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Discover New York Neighbourhoods Through Food

New York

New York is a city of neighbourhoods. Each pocket of the city has its own identity, culture, and inevitably, unique food. One of the best ways to get to know a culture is to get to know their food and one of the best ways to get to know the food when you’re travelling is to take a food tour. New York has so many identities and cultures that it’s pretty impossible to take a generic New York food tour so you need to focus on the neighbourhoods. On my recent quick visit to the Big Apple I focussed on Little Italy and Chinatown with Ahoy NY Tours & Tasting.

It was the perfect re-introduction to New York after two years away. The three hour tour started at 10:30am at a restaurant a 10 minute walk from my AirBnB room in the Lower East Side. I loved that I didn’t have to wake up super early and could enjoy the morning sunshine on my walk…except I got my address wrong and walked two blocks in the wrong direction and then had to hustle. Oops.

I met up with Mike, our friendly and capable guide who’d lead us through the streets of Chinatown and Little Italy with aplomb, despite having a broken toe. A real trooper that Mike. The rest of our group was just as plucky. Ahoy limits tours to 12 people so you don’t have to worry about getting lost or not being able to hear the stories. One of the things I love about doing group tours as a solo traveller is the chance to meet new people and share stories.

Ahoy New York Food Tour

The tour started off in just about the best way: cannoli in a fifth generation Italian family-owned bakery. We followed that up with mozzarella balls wrapped in prosciutto from the oldest cheese store in America, now partly owned by one Tony Danza. They make 4,000 pounds of fresh mozzarella each day and what they don’t sell gets turned into all kinds of great next-day treats like smoked mozzarella, mozza sticks, and scamorza. The smell in the shop alone will make you want to open your wallet. This is the real Little Italy and I love it.

We next popped next door for gnocchi with a tomato sauce so delicious and sweet you’d swear there was sugar in it but it’s just the pure flavour of the tomatoes. We learned all about how the concept of “Italian food” is a relatively new one as Italy did not become a unified country until 1861. Before that it was a collection of regional ingredients and dishes. When many immigrants came to New York they held strongly to those regional ties to build their new community but slowly they came together to make a new community. And just like that northern gnocchi paired with a southern tomato, the result is more than the sum of its parts.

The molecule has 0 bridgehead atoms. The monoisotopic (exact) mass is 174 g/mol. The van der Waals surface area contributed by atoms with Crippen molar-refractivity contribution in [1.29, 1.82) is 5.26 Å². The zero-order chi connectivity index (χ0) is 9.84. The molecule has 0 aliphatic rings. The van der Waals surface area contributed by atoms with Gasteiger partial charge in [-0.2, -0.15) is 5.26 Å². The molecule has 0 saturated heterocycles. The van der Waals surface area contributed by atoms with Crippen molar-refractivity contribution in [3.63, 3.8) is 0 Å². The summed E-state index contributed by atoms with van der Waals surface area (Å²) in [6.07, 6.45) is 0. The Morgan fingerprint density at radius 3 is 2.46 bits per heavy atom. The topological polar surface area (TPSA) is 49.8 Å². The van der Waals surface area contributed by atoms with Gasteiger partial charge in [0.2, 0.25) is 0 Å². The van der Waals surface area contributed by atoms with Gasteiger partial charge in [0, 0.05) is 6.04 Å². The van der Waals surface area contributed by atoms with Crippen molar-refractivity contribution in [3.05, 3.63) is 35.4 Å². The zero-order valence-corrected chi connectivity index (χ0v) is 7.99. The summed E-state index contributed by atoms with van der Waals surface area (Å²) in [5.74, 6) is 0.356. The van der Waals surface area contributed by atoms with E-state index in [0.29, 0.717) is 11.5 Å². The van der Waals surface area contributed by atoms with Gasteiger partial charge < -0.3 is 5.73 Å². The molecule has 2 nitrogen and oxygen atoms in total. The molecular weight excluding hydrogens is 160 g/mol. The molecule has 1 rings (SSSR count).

These history snippets are another one of the things I love about doing group tours. It’s one thing to grab a slice of delicious pizza in New York but you have more of an appreciation for it when you learn about the history of the neighbourhood you’re eating it in and even the history of the food itself. The Ahoy food tour made sure that I not only left with a belly full of food but a head full of knowledge.

We made another stop in Little Italy sampling cheese and olives before circling back near our starting point for a pizza tasting. And by tasting I really mean feast. Our group of 12 was served six brick oven cooked, thin crust pies! Despite their deliciousness, we just couldn’t finish them all, but we made a valiant effort.

Our pizza hunger satisfied we changed gears and headed off to Chinatown. After giving us the gruesome history of Doyers Street, the deadliest street in American history, Mike left us on The Bloody Angle while he went to get us treats from the popular dim sum restaurant on the street. Doyers Street is one of the few bendy streets in Manhattan. In fact, the short 200m street bends at almost a 90-degree angle and this geographical feature has made it a key part of New York gang history. Gang members could wait on one side and then attack their unsuspecting victims as they turned the corner, disappearing into underground tunnels attached to buildings on the street, leaving no trace.

In the shadow of this history we sampled egg rolls that give meaning to the word ‘extra’. I’m not sure I’d ever had an egg roll with actual egg in it before. We also got to try dumplings in a park, stopped to listen to some amateur musicians serenade us with traditional Chinese tunes, and spotted the cherry blossoms. For a hot second you could almost think you were in China. Mike dropped more history knowledge on us and we finished our tour with the divisive, but my personal fave find, sesame rice balls with a red bean paste filling.

I can’t think of a better way to spend three hours on a sunny spring morning than with a congenial group of strangers getting to know two of New York’s famous neighbourhoods through their food.

If you find yourself in New York be sure to look up Ahoy NY Tours and get yourself one of those delicious rice balls.



One response to “Discover New York Neighbourhoods Through Food”

  1. Andre says:

    Beautiful article, i am planning a trip to NYC and was looking exactly for this type of foodie information!

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